Timken argues that the ITA was obligated to thoroughly investigate its allegation of possible undersuspension of TRB entries as soon as Timken brought its suspicions to the ITA's attention. Timken states that "failure to collect pertinent data or to consider a relevant aspect of an issue, constitutes an abuse of discretion." Timken's Memorandum at 16 (quoting Timken Co. v. United States, 10 CIT 86, 97, 630 F.Supp. 1327, 1337-38 (1986)).

Timken also argues that, unless the alleged undersuspension is remedied, the ITA will be unable to perform its statutory duty to assess antidumping duties on "entries of the merchandise included within the determination." Id. at 18 (quoting 19 U.S.C. § 1675(a)(2) (1988)).

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Finally, Timken claims that the ITA cannot delegate its responsibility to investigate and resolve this issue to Customs. Timken argues that the ITA's statutory duty to provide assessment instructions to Customs includes the duty to determine whether all entries of the subject merchandise were correctly suspended. Timken further argues that Customs' duty is merely ministerial in regard to the implementation of the ITA's suspension and assessment instructions. Id. at 18-20.

Defendant argues that Timken does not possess standing to raise this issue before this Court. Defendant states that in order to possess standing a plaintiff must allege an injury that can be remedied by a decision of this Court. Defendant asserts that there is no action this Court could take which would afford Timken the relief it seeks. Defendant's Memorandum in Opposition to Plaintiff's Motion for Judgment Upon the Agency Record (" Defendant's Memorandum ") at 9-12.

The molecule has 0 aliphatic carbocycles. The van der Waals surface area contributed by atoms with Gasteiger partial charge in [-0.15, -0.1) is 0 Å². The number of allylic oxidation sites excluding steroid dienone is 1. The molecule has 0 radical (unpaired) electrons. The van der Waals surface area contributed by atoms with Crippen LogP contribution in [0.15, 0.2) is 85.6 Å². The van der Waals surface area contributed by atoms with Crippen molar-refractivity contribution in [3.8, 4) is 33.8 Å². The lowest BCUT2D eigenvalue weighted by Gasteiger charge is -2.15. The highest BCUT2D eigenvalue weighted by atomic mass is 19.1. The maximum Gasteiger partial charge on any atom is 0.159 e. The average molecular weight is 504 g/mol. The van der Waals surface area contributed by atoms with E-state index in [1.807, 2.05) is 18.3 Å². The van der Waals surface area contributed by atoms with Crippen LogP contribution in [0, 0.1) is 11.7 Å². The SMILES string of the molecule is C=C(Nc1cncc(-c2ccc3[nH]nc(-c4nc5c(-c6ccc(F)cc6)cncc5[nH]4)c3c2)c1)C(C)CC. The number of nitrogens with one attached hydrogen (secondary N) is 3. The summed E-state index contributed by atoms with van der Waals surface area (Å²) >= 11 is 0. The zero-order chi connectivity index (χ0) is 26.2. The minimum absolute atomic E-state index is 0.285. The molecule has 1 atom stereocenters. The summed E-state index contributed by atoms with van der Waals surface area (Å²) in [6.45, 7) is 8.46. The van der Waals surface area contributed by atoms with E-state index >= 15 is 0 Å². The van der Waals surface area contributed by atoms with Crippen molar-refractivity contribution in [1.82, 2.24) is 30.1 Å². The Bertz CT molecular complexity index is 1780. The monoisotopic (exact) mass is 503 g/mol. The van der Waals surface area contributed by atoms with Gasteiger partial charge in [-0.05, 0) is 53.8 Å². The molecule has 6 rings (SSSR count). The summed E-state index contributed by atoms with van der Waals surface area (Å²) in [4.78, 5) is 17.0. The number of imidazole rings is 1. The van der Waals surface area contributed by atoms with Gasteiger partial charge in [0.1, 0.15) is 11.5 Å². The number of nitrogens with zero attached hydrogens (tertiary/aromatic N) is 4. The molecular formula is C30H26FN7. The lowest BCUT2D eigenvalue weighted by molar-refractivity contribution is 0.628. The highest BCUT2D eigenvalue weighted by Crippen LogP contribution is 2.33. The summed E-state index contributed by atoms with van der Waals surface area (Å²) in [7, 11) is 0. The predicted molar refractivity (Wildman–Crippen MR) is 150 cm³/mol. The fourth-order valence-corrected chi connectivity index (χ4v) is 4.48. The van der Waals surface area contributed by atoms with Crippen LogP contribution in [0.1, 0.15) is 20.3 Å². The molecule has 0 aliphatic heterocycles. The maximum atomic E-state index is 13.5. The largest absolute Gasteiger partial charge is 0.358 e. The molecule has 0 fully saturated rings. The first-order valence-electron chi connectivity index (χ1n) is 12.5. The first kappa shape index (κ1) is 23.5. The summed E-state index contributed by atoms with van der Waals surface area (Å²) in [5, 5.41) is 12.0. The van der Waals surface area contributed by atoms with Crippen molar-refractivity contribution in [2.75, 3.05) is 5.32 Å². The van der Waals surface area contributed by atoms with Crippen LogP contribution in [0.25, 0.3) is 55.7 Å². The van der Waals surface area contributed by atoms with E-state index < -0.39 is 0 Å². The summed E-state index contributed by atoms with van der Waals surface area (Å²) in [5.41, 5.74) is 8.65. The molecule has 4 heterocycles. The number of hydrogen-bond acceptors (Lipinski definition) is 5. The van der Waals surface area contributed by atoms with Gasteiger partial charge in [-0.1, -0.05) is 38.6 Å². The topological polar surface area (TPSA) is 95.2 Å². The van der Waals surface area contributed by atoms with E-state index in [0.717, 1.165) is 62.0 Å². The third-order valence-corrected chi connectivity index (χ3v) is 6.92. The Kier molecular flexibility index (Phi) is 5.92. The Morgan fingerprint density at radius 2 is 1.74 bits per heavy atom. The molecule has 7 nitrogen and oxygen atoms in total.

Specifically, defendant maintains that the ITA is without authority to order reliquidation of entries that Customs may have already liquidated. Defendant states that "[a]lthough Commerce makes the determination that is the 'basis for the assessment of antidumping duties,' 19 U.S.C. § 1675(a), it is Customs that collects these duties. 19 C.F.R. §§ 353.15(a)(3)(ii), 353.21(a)." Defendant's Memorandum at 11. Defendant argues that Timken has pointed to no statutory authority which allows the ITA to order Customs to reliquidate entries, therefore, there is no relief which this Court may grant Timken. Id. at 11-12.

Finally, defendant claims that any undersuspension of entries would result in an undercollection only of cash deposits. As to the assessment and collection of antidumping duties on entries covered by this administrative review, defendant states that pursuant to the ITA's current practice, the amount of unliquidated entries affects the amount of antidumping duty assessed per entry but not the total amount of antidumping duty collected. Therefore, the total amount of antidumping duties due under the statute will be collected. Defendant's Memorandum at 11 n. 9.

Defendant-intervenor NSK agrees with defendant that Timken has no remedy for any entries which may not have been suspended from liquidation because they are already liquidated and there is no statutory authority to order reliquidation. Brief of NSK Ltd. and NSK Corporation, Defendant-Intervenors, in Opposition to Plaintiff's Motion for Judgment Upon the Agency Record (" NSK's Brief") at 13-15.

In addition, NSK argues that nothing in the statute and regulations governing the conduct of administrative reviews by the ITA suggests that the ITA is required to investigate the status of the suspension of liquidation of entries...